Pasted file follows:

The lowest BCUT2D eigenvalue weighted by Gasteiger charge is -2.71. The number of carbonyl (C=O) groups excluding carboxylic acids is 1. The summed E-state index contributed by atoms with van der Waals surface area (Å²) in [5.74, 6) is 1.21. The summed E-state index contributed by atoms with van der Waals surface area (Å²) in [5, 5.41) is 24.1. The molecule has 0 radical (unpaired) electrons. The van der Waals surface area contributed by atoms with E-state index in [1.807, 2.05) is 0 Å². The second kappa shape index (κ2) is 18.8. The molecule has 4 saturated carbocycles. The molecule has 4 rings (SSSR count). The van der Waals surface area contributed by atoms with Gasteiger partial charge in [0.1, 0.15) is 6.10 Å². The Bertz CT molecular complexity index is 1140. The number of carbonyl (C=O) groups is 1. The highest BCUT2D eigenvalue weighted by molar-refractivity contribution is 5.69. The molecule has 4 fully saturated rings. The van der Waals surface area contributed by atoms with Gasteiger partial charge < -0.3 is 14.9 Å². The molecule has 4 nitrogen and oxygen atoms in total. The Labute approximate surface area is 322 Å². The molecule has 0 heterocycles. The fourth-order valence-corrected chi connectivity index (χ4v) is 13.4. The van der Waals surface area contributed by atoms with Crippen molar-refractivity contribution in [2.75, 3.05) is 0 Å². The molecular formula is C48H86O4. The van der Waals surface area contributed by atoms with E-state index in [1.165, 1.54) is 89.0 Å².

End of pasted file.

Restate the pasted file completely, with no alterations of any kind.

The lowest BCUT2D eigenvalue weighted by Gasteiger charge is -2.71. The number of carbonyl (C=O) groups excluding carboxylic acids is 1. The summed E-state index contributed by atoms with van der Waals surface area (Å²) in [5.74, 6) is 1.21. The summed E-state index contributed by atoms with van der Waals surface area (Å²) in [5, 5.41) is 24.1. The molecule has 0 radical (unpaired) electrons. The van der Waals surface area contributed by atoms with E-state index in [1.807, 2.05) is 0 Å². The second kappa shape index (κ2) is 18.8. The molecule has 4 saturated carbocycles. The molecule has 4 rings (SSSR count). The van der Waals surface area contributed by atoms with Gasteiger partial charge in [0.1, 0.15) is 6.10 Å². The Bertz CT molecular complexity index is 1140. The number of carbonyl (C=O) groups is 1. The highest BCUT2D eigenvalue weighted by molar-refractivity contribution is 5.69. The molecule has 4 fully saturated rings. The van der Waals surface area contributed by atoms with Gasteiger partial charge < -0.3 is 14.9 Å². The molecule has 4 nitrogen and oxygen atoms in total. The Labute approximate surface area is 322 Å². The molecule has 0 heterocycles. The fourth-order valence-corrected chi connectivity index (χ4v) is 13.4. The van der Waals surface area contributed by atoms with Crippen molar-refractivity contribution in [2.75, 3.05) is 0 Å². The molecular formula is C48H86O4. The van der Waals surface area contributed by atoms with E-state index in [1.165, 1.54) is 89.0 Å².